Questions to Ask During Your First Fertility Workup

Going in to see a specialist for your first fertility workup can be a daunting prospect. We are here to decode the experience, so you can focus on talking to and listening to your doctor.

By Halle Tecco, Chief Executive Officer, Natalist

If you’ve been trying to get pregnant, and haven’t been able to yet, going in to see a specialist for your first fertility workup can be a daunting prospect. We want to help decode the process for you, so that you can be less nervous that day, and can focus on talking to and listening to your doctor. We’ve written a more detailed book to getting pregnant here, but for now, we’ll focus on the first appointment.

When to seek an infertility workup

We hope that in most cases, you will have already seen your OBGYN for a preconception visit and have a relationship established. If you’re under the age of 35 and haven’t been able to get pregnant after a year of trying or if you’re 35 and over and have tried for six months, talk to your OBGYN about starting a workup and getting a referral to see a reproductive endocrinology and infertility specialist (aka an REI). An REI is a doctor who completed four years of medical school, a four-year residency in obstetrics and gynecology, and then a three-year fellowship in reproductive endocrinology and infertility. Your fertility workup will likely involve blood work, imaging studies, and a semen analysis for males.

Dr. Meera Shah explains more about how to know the right time to seek fertility help, plus tips on how to choose the right doctor and clinic, in her article, How to Know When It’s Time to See a Fertility Specialist.

How infertility works

Generally, the medical community divides the causes of infertility under “female factors” or “male factors.” Sometimes, infertility results from a combination or, frustratingly, can be unspecified.

Female infertility can take many forms. REIs like to break it down by looking into female anatomic factors versus hormonal factors:

  • Anatomic factors: In terms of anatomic factors, the fallopian tubes may be blocked or scarred, or there may be findings in the uterus that make implantation difficult (for example, fibroids).
  • Hormonal factors: Hormonal factors consider the relationship between the hormones released by the brain and ovaries and how they are affecting ovulation.

Male infertility usually takes the form of either sperm count/volume issues (not enough sperm) or sperm motility issues (sperm that don’t move well enough, for a variety of reasons). Lifestyle issues are a common factor, as are certain diseases. Read more about male fertility here.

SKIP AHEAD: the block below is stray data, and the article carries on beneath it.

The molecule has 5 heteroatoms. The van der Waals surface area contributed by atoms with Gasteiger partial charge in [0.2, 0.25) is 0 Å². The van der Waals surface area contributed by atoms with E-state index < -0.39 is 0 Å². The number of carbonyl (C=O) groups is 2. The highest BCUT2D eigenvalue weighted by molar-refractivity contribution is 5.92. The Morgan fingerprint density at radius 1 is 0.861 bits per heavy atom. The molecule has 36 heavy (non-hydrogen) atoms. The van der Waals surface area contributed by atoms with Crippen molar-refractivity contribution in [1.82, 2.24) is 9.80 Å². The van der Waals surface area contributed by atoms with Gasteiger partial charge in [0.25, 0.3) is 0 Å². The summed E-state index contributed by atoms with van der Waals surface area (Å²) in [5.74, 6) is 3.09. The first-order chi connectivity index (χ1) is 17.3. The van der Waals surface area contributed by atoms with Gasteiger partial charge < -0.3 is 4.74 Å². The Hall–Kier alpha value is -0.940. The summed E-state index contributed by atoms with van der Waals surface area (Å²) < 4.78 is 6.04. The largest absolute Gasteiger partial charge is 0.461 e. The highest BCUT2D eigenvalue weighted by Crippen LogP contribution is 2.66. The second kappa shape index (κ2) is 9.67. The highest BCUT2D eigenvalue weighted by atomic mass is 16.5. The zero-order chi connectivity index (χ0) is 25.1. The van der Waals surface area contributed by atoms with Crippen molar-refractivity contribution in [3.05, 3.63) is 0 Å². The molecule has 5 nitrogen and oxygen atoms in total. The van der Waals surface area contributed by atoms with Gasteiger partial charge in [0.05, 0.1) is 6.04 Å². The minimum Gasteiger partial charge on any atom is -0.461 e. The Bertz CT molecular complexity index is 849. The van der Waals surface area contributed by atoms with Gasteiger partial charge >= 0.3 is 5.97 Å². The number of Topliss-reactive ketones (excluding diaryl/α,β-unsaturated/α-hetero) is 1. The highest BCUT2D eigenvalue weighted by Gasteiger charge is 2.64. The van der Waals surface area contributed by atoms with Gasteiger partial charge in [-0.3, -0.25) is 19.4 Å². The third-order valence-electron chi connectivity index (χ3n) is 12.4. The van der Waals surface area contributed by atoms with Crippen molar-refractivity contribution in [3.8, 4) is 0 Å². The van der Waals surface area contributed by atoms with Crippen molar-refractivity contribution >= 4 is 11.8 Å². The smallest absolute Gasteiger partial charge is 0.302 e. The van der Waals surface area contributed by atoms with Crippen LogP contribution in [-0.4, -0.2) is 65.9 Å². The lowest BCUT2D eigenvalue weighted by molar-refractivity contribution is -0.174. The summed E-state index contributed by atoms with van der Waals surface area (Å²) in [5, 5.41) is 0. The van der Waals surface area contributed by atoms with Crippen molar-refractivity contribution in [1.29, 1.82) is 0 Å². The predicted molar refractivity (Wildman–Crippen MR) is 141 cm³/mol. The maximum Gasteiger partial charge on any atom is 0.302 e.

It’s your REI’s job to consider these possibilities, determine the etiology, and discuss management or solutions for you and/or your partner. For more information, check out REI Dr. Dana McQueen’s Q&A, Preparing for Your First Fertility Clinic Appointment.

Some tips for preparing yourself for that appointment

Keep in mind that “infertility” doesn’t mean that you’re irreversibly unable to get pregnant — instead, it means that you’ve had some difficulties getting pregnant. Some forms of infertility are treatable and reversible. Your doctor will help you figure out the cause(s) of your fertility issues and offer solutions or recommendations for moving forward.

We hope there is also a sense of relief in taking that next step to figuring out the path forward.

It’s natural to feel emotional about seeking help from a fertility specialist. For some people, this manifests as anger; for others sadness or anxiety. Sometimes it’s a combination of everything. But we hope there is also a sense of relief in taking that next step to figuring out the path forward. Hopefully, you will find yourself working with a compassionate doctor who is able to help you navigate this difficult process.

It can be hard to retain all the information that’s given to you at an appointment. Here are some tips to prepare:

  1. Consider going with a partner, a family member, or trusted friend. They can be an advocate and an extra set of ears, asking questions you may feel uncomfortable asking or that you didn’t think of.
  2. Take notes.
  3. Write questions down in advance (suggestions on what to ask below).

Questions to ask during your first appointment

Once you are in the appointment, you may feel overwhelmed with information and forget all the questions you had in mind beforehand. We recommend writing your questions down in advance and taking them with you to the doctor’s office.

Everyone’s experience with infertility is unique, but we’ve included some questions you may want to address during your time with the doctor:

  1. What types of tests will I need to have done?
  2. What types of tests will my partner need to have done?
  3. When will I be able to have a treatment plan?
  4. What is the success rate of IUI and IVF at your clinic?
  5. What are the risks of the potential treatment(s)?
  6. What, if any, lifestyle suggestions or changes should I implement?
  7. How much will treatment cost? What financing options does your clinic offer?
  8. Who do I call with questions?
  9. What’s next?

We hope this helps you feel prepared for your first fertility workup. You can learn more about specific fertility treatments here.

Some additional helpful resources for people interested in learning more about fertility treatments are The American Society for Reproductive Medicine and FertilityIQ.

To learn more about Natalist, head to now.



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